15. knows when to speak and when to listen

Q 3. Mention two different situations (imaginary)


when oral presentations would be more effective
than written presentation reasoning why. Explain
the different principles for making successful oral
business presentations.

Answer –

Oral business Presentation is a powerful way of


presenting your ideas to others, and is usually called for
when a written memo or report will not be sufficient to do
the job. A written presentation is less effective in some
manner

1. Definition of the Purpose of the Presentation


Before preparing
for the presentation, it is important to be clear on the
goal of the
presentation. A“statement of purpose”, expressing w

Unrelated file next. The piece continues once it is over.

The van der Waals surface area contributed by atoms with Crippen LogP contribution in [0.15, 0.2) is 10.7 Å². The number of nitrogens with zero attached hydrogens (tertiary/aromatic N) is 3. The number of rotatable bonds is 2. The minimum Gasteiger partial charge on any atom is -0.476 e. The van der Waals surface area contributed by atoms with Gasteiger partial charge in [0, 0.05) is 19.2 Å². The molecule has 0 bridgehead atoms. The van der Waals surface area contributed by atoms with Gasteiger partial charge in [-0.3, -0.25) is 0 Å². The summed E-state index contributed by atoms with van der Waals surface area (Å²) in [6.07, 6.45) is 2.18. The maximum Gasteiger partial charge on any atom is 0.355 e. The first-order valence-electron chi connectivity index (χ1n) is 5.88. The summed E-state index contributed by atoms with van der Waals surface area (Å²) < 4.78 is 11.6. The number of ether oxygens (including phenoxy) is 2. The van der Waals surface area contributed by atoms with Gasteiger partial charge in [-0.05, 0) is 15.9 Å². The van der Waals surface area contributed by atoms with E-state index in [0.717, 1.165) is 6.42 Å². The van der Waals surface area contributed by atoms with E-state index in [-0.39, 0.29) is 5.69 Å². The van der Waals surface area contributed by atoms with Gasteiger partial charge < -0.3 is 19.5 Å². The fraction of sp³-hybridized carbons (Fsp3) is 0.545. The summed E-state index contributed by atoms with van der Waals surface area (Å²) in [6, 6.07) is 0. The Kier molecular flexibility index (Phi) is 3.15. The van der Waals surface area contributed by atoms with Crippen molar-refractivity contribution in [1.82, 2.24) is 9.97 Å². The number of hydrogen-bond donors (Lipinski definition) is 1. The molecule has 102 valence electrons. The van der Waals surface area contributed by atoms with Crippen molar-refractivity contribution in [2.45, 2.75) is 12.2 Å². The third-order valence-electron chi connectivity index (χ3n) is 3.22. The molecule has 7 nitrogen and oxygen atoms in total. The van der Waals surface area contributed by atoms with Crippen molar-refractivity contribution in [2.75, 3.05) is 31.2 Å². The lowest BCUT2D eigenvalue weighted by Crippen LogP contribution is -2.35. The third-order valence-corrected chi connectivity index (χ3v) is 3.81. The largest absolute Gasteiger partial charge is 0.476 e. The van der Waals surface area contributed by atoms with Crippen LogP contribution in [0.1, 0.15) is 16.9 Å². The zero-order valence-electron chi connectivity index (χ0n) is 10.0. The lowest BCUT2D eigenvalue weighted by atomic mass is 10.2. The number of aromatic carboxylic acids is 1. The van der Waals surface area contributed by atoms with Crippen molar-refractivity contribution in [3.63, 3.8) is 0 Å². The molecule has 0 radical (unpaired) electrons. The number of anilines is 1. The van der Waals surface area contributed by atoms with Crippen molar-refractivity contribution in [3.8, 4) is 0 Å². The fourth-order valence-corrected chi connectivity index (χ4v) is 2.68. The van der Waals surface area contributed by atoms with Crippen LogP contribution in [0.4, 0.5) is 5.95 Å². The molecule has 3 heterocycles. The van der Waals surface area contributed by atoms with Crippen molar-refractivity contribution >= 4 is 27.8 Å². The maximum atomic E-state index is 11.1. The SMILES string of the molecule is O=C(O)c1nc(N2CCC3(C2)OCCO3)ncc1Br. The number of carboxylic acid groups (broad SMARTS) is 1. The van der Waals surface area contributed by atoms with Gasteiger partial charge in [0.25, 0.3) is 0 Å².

hat you
want to achieve through the presentation should be
framed, so that it becomes
easy to measure whether the goal has been
accomplished or not. The purpose of the presentation
may be stated in broad or general terms, or in more
specific terms. A general statement of purpose could
be expressed in terms of one of the following –
a. To Inform – A presentation that seeks to inform
would merely create
awareness about developments and progress on
specific fronts, or try to spread knowledge about
something new. In the table above, the first
eight types of presentations are aimed at informing
different audiences about something or the other –
new procedures, new terminology, new
software, findings of
a study, sales progress, company achievements,
Viewpoints and background.
b. To Persuade – A presentation that aims to
persuade would try to
change the attitudeor behavior of the audience.
It usually involves selling either a product, or an
idea. In the above table, the product presentation,
project proposal and policy proposal, are all
persuasive presentations. The product presentation